Saturday, June 27, 2015

Under the Loquat Tree with Doctor Creagh

     According to modern weathermen this past winter in the Canary Islands was the dullest in terms of prolonged low temperatures, as well as the driest for seventeen years. But, sheltering from the mid-day sun under a nispero or loquat tree in my garden, just inland from the northern shores of Tenerife, I can only agree with those many 19th century British scientists, artists, doctors or mere travellers who wrote such admiring articles about the climate in the Canary Islands and especially of that to be found in the Orotava Valley.


Loquats in the Orotava Valley (Eriobotrya japonica)

     One of them was Doctor Jasper Creagh. In 1889 he wrote one of those articles for the British Medical Journal after spending three months in the valley, which was in those days carpeted with fields in blossom and the beginnings of banana plantations, a produce which replaced the cochineal industry.

     He had spent the previous twenty years living in Buenos Aires, Argentina as a doctor for the British community. The climate in that part of the world can vary between freezing cold winters and stifling summers so it is perhaps not surprising that Doctor Creagh found the climate here so gentle. Nevertheless he decided to visit the island after hearing so much about the charms of Tenerife and its weather from earlier travellers and during his stay he took very scientific notes to support such praise for the climate.

La Orotava

     The doctor spent a few days exploring the island on horseback and in carriages before falling for the colourful charms of La Orotava. It was here that he began to make observations, taking into account the weather patterns and temperature variations. In his article for the British Medical Journal he referred to Sir Morel Mackenzie who had also stayed in La Orotava during the winter of 1888 and had observed that Tenerife has three great advantages….the relative constancy of the temperature, the dryness of the atmosphere and the variety of weather in a small space. Mackenzie was one of Britain's pioneers in laryngology. 


Sir Morel Mackenzie

     Doctor Creagh, referring to Sir Morel’s conclusions, compared the climate of Tenerife with another British favourite, Madeira. The average temperature in Madeira was 63°F.  The average in La Orotava was approximately 67°F.  In Port Orotava, the old name for Puerto de la Cruz, bathed by the sea and protected by the mountains, the average temperature was 68°F, ranging from 62°F in January to 76°F in July. It was indeed during the winter months that most Victorian visitors came to stay in the valley and they were greeted with temperatures, from November to March, averaging 63°F to 64°F. A paradise, it would seem.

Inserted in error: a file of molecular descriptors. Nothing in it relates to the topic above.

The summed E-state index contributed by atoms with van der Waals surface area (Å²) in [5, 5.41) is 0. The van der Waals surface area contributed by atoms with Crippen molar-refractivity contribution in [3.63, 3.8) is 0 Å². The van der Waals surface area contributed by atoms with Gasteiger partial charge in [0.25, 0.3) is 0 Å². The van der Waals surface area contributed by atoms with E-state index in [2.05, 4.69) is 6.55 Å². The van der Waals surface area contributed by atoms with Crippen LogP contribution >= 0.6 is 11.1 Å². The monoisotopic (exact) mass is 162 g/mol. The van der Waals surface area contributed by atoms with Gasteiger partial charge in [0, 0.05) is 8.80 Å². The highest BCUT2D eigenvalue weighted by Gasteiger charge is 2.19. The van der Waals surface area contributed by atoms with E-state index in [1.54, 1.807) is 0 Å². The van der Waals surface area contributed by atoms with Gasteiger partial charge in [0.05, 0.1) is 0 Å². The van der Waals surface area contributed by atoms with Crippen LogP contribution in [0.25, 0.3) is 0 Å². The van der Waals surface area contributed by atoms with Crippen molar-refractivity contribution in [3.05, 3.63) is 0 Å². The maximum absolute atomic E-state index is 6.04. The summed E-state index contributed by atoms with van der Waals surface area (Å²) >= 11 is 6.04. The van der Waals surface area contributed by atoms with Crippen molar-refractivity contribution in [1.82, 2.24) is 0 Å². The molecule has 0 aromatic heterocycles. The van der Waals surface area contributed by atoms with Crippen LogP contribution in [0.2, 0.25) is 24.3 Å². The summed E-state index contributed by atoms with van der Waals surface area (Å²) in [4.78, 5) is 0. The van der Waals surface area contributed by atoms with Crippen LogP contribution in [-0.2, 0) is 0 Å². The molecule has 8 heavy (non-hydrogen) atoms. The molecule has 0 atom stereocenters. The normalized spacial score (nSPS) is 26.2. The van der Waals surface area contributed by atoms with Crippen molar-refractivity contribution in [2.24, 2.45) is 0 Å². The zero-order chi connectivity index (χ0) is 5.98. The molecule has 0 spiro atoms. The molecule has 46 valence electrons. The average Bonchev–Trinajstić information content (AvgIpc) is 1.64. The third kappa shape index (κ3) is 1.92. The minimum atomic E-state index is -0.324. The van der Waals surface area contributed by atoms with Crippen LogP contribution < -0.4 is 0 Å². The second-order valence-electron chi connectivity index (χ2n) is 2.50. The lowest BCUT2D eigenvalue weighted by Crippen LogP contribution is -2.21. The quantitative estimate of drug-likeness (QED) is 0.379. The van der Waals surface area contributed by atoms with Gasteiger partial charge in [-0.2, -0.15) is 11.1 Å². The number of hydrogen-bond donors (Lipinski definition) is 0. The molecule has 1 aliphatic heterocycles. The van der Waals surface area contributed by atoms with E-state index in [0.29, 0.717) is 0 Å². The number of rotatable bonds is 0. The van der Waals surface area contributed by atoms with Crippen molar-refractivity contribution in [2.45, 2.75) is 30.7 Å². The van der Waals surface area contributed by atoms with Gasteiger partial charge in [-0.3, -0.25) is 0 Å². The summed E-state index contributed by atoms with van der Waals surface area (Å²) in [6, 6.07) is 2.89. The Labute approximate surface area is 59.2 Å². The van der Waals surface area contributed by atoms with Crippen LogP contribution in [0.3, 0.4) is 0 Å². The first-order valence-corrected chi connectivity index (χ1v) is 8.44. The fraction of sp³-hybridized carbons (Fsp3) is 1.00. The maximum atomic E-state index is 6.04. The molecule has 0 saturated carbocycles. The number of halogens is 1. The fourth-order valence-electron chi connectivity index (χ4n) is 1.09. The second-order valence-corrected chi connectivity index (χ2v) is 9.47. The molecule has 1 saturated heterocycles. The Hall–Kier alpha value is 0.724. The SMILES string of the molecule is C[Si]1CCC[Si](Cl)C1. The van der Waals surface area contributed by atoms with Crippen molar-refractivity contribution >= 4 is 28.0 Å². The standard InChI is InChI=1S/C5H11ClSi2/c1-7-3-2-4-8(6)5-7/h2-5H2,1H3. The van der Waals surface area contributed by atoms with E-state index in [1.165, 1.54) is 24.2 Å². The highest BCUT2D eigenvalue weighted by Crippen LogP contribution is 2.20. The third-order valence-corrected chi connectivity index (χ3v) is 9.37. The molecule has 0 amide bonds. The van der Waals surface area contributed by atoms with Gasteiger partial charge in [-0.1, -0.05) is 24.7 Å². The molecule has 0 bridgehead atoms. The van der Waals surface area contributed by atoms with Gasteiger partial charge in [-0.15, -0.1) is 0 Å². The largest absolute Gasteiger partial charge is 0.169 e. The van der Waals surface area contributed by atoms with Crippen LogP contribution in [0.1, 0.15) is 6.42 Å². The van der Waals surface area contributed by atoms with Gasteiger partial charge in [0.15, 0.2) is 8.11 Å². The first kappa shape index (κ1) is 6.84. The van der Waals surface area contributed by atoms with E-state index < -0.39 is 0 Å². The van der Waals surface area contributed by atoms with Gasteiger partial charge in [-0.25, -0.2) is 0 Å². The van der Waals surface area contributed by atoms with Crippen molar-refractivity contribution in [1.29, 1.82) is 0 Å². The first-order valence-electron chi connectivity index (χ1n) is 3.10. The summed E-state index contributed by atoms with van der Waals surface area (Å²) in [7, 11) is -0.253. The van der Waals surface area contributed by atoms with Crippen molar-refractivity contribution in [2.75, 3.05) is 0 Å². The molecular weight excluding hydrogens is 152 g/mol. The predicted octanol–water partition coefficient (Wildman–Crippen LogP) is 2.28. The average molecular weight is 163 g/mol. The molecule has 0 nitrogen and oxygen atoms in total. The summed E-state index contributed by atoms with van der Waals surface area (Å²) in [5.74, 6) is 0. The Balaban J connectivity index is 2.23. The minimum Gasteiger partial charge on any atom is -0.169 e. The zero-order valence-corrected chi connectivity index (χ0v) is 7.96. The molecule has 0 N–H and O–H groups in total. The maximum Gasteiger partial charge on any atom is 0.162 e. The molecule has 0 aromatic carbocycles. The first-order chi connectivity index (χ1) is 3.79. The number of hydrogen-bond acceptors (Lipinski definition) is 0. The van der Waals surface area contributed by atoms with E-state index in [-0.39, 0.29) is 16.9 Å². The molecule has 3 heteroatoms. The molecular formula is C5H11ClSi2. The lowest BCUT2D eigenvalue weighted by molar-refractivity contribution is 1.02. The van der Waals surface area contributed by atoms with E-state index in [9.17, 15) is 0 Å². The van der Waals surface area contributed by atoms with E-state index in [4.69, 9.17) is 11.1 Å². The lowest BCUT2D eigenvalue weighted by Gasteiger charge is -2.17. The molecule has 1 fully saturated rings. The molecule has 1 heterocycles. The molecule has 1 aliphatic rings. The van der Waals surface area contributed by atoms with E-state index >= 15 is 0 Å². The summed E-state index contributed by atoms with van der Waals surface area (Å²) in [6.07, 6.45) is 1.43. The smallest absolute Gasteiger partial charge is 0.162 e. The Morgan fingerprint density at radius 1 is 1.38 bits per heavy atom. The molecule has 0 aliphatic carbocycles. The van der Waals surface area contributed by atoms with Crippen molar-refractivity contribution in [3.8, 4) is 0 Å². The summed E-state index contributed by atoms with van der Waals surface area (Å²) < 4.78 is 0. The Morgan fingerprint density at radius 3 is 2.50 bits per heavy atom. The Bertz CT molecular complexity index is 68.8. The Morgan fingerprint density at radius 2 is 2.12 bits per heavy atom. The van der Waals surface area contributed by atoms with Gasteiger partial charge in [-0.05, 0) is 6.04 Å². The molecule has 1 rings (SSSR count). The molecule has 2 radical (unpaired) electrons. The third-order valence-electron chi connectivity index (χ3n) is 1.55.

Nevertheless, visitors to Puerto de la Cruz this past winter, which was perpetually cloudy and cold, might have felt the same as my mother did 52 years ago. In her diaries she described the weather during most of January 1963 as cold, windy and wet, almost as bleak as the Dartmoor farm from which she had escaped ten years earlier. However she lived in the Orotava Valley, which she loved, for nearly sixty years so would certainly agree with Doctor Creagh who remarked at the lack of atmospheric disturbances in Tenerife. Like Creagh, who described the delights of the sea breeze which gave Puerto its gentle conditions, even in the hottest summer, she too would sit under this nispero tree and enjoy feeling the gentle, cool breeze soothing away the mid-day sun.

Friedrich Heinrich Alexander, Baron von Humboldt, the great German Naturalist and Explorer

     Doctor Jasper Creagh was almost as generous as Alexander von Humboldt who, in June 1799, described the Orotava Valley as a place of varied beauty, with pretty fields, woods and delicious gardens providing a perpetual spring. He was also enthusiastic, as few Victorians were, about bathing. Indeed he noted the sea was warm enough to swim in, even in winter.

A mobile hammock in Port Orotava (Puerto de la Cruz)

     Whilst in Tenerife Doctor Creagh got around on horseback, in carriages or in hammocks. They could all be hired for a very reasonable price. For example he could hire a horse for a whole month for less than 150 pesetas. He had come to the island on a British regular line steamer from South America although he appears to have been most unpatriotic in recommending French ships as the best.

     Representatives from the very few, but fine old hotels in the 19th century, like the Camacho or Quisana Grand Hotel which overlooked the bay in Santa Cruz, met passengers aboard the ships as they docked in the harbour or anchored offshore. They took care of every detail and would have carriages waiting to take passengers to La Laguna or to the Orotava Valley along what Creagh described as an excellent macadamised road. In other words horse drawn wooden carriages would offer a smooth, bumpy ride over compressed layers of stones.

Early postcard depicting the Quisana Hotel

     Whilst Victorian elegance was evident in the grand hotels there were different expectations about travel comfort one hundred and twenty years ago and journeying any distance was still expected to be an adventure. Nevertheless it was thanks to writers like Doctor Jasper Creagh, recommending the qualities of the Orotava Valley as a health resort, that so many British travellers chose to come here in the late 19th century, creating the beginnings of the Canary Island tourist industry.  
 

(Certain images have been reproduced from internet with no personal financial gain intended.)
By John Reid Young
Author of The Skipping Verger and Other Tales, a collection of short stories set in Tenerife.

    

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